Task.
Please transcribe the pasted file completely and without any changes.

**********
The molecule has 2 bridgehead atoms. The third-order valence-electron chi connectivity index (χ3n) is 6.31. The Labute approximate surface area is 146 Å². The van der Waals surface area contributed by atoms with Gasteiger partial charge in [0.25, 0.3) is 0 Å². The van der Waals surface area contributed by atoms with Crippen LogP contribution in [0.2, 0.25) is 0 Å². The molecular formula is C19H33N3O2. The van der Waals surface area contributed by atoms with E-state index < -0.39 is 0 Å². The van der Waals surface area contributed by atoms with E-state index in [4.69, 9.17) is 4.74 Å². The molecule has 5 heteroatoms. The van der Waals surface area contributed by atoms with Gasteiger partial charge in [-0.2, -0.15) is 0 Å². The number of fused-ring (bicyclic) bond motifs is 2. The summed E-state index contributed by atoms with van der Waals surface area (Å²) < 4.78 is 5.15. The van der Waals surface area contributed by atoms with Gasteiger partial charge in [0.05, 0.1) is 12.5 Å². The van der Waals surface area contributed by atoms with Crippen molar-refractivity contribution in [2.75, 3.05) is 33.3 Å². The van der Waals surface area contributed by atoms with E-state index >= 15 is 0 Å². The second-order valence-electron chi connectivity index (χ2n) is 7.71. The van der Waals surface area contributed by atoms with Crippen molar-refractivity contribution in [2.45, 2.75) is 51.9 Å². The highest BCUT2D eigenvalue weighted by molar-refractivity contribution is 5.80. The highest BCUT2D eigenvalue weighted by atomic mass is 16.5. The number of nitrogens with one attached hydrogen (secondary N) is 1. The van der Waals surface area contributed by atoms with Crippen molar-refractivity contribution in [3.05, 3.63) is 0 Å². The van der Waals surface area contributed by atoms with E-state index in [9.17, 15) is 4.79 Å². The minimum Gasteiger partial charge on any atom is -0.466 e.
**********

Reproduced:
The molecule has 2 bridgehead atoms. The third-order valence-electron chi connectivity index (χ3n) is 6.31. The Labute approximate surface area is 146 Å². The van der Waals surface area contributed by atoms with Gasteiger partial charge in [0.25, 0.3) is 0 Å². The van der Waals surface area contributed by atoms with Crippen LogP contribution in [0.2, 0.25) is 0 Å². The molecular formula is C19H33N3O2. The van der Waals surface area contributed by atoms with E-state index < -0.39 is 0 Å². The van der Waals surface area contributed by atoms with E-state index in [4.69, 9.17) is 4.74 Å². The molecule has 5 heteroatoms. The van der Waals surface area contributed by atoms with Gasteiger partial charge in [-0.2, -0.15) is 0 Å². The number of fused-ring (bicyclic) bond motifs is 2. The summed E-state index contributed by atoms with van der Waals surface area (Å²) < 4.78 is 5.15. The van der Waals surface area contributed by atoms with Gasteiger partial charge in [0.05, 0.1) is 12.5 Å². The van der Waals surface area contributed by atoms with Crippen molar-refractivity contribution in [2.75, 3.05) is 33.3 Å². The van der Waals surface area contributed by atoms with E-state index >= 15 is 0 Å². The second-order valence-electron chi connectivity index (χ2n) is 7.71. The van der Waals surface area contributed by atoms with Crippen molar-refractivity contribution in [2.45, 2.75) is 51.9 Å². The highest BCUT2D eigenvalue weighted by molar-refractivity contribution is 5.80. The highest BCUT2D eigenvalue weighted by atomic mass is 16.5. The number of nitrogens with one attached hydrogen (secondary N) is 1. The van der Waals surface area contributed by atoms with Crippen molar-refractivity contribution in [3.05, 3.63) is 0 Å². The van der Waals surface area contributed by atoms with E-state index in [9.17, 15) is 4.79 Å². The minimum Gasteiger partial charge on any atom is -0.466 e.